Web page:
New research has identified a compelling link between vitamin B12 deficiency and chronic inflammation, which is linked to several health problems, including: cardiovascular disease, diabetes, neurodegenerative diseases, etc. The research published in Journal of Food and Agriculture Scienceinvestigated how changes in B12 levels in the bloodstream affect key inflammatory markers in humans and mice.
Essential nutrients and health effects
Vitamin B12 is an essential nutrient that has a role in a variety of physiological processes and is known to be important for overall health. Its deficiency may be the result of dietary deficiencies, especially in vegetarian and vegan people, or reduced absorption efficiency in the body. This can lead to a variety of complications, including neuropathy. Previous research has suggested potential anti-inflammatory properties of vitamin B12, but the exact relationship is not fully understood.
Now, a team of Spanish researchers investigated the effects of vitamin B12 on levels of two molecules in the body that promote inflammation, specifically interleukin (IL)-6 and C-reactive protein (CRP).
Rosa M. Ramuela-Raventos, co-corresponding author of the study and professor of nutrition, food science and gastronomy at INSA, University of Barcelona, and doctoral researcher at the University of Barcelona, co-first author of the paper Ines Dominguez López explained the motivation behind the study.
Research motivation and clinical relevance
“Chronic inflammation is associated with a wide range of diseases, so understanding how vitamin B12 status affects inflammation may have important implications for disease prevention and management.” IL -6 and CRP are widely recognized as important markers of inflammation in clinical practice, as increased levels of these markers are associated with various inflammatory conditions and chronic diseases. Establishing a relationship between inflammatory markers such as IL-6 and CRP [and vitamin B12 levels] It has direct clinical relevance and may open the door to new therapeutic strategies. ”
This study utilized a sample from a randomized subsection of participants in PREDIMED, a large Spanish-based clinical trial aimed at evaluating the effects of a Mediterranean diet on the primary prevention of cardiovascular disease. did. Assessing serum levels of vitamin B12 and concentrations of inflammatory markers revealed a correlation between the two.
“In our study, we found that, in general, people who had more vitamin B12 had lower inflammatory markers, which we call an inverse association,” says the Biomedical Research Institute (IRB Barcelona). explained Marta Kovacheva, a postdoctoral researcher at . Co-lead author of the study. “With regard to vitamin B12 deficiency, we must point out that this study did not specifically examine people with vitamin B12 deficiency. Nevertheless, our results raise several important questions. Although we already know that vitamin B12 deficiency is harmful in many ways, what we report here is a new connection. This may help us better understand why this happens.”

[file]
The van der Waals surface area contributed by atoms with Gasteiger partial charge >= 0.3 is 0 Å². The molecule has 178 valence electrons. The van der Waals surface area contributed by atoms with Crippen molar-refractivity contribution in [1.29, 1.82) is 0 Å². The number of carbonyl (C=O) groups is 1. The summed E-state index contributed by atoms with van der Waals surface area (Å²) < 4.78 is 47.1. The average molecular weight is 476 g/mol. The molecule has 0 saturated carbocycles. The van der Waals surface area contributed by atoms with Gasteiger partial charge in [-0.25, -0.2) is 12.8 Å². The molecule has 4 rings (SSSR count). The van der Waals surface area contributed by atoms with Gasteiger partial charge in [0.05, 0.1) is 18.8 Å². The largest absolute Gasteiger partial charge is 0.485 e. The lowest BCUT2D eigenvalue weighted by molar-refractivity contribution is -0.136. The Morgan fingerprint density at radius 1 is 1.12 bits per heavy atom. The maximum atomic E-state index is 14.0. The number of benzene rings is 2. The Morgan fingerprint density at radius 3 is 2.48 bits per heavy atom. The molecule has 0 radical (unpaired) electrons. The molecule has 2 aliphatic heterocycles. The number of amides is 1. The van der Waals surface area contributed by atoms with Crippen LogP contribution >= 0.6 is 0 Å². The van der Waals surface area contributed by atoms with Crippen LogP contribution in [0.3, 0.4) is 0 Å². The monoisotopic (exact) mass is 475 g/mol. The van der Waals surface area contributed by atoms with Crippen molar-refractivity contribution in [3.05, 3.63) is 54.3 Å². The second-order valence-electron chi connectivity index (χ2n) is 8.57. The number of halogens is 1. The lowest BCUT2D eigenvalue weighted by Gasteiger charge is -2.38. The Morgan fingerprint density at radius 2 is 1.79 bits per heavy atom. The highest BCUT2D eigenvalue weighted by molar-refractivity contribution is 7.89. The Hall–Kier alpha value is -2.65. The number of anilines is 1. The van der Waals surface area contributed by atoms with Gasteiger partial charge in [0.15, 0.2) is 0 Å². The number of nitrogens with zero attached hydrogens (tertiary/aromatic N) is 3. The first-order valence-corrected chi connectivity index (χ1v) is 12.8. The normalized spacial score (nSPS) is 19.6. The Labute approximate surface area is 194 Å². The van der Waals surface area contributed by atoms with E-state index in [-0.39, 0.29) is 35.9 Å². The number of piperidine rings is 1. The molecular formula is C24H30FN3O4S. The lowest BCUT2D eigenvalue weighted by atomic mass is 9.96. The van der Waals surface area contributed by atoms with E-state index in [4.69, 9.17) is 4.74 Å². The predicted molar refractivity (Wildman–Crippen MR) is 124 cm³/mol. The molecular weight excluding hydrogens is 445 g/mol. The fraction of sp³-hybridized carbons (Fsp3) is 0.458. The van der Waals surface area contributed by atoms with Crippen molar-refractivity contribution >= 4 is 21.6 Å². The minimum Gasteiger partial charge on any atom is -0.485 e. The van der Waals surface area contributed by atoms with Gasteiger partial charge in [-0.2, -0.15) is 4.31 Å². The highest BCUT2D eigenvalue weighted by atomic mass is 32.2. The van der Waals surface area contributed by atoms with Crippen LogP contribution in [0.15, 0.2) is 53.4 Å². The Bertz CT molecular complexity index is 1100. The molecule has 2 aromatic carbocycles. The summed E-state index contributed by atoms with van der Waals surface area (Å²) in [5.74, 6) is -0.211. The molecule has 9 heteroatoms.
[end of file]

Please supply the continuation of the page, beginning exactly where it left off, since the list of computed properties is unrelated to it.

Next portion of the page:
Dominguez-López says that validating study results in the general population requires “expanding the cohort, examining gender-specific differences (because men and women are often biologically different), and examining specific settings.” It will be important to investigate.” Human B12 deficiency, infectious diseases, aging, etc.
Observations in mouse models and future research directions
In this study, a similar relationship between vitamin B12 and inflammatory markers was observed in naturally aged mice, providing a valuable means of using a mouse model to delve deeper into the mechanisms underlying the inverse relationship. “This helps us understand the biology of this relationship that we observed and helps confirm future dietary and clinical recommendations,” Dr. Ramuela-Raventos explained. Did.
Surprisingly, the researchers noted that, unlike humans, mice do not become vitamin B12 deficient as they age. “Until now we didn’t know this, and the study in mice offers the possibility of helping us understand how B12 deficiency can be prevented in older people,” Kovacheva said.
The research team now wants to investigate the link between vitamin B12 and inflammation in the context of certain high-inflammatory conditions such as infections, obesity, and irritable bowel syndrome. “We already know that vitamin B12 deficiency is bad for people, and that dietary therapy is needed to correct it. Understanding whether vitamin B12 supplementation can play a role in managing the disease It would be interesting to do that,” Lamuera-Raventos said.
Reference: “Increased circulating vitamin B12 is associated with decreased levels of inflammatory markers in individuals at high cardiovascular risk and naturally aging mice” (Inés Domínguez-López, Marta Kovatcheva, Rosa Casas, Estefanía Toledo, Montserrat Fitó, Emilio Ros, Ramon Estruch), Manuel Serrano and Rosa M. Ramuela-Raventos, September 10, 2023. Journal of Food and Agriculture Science.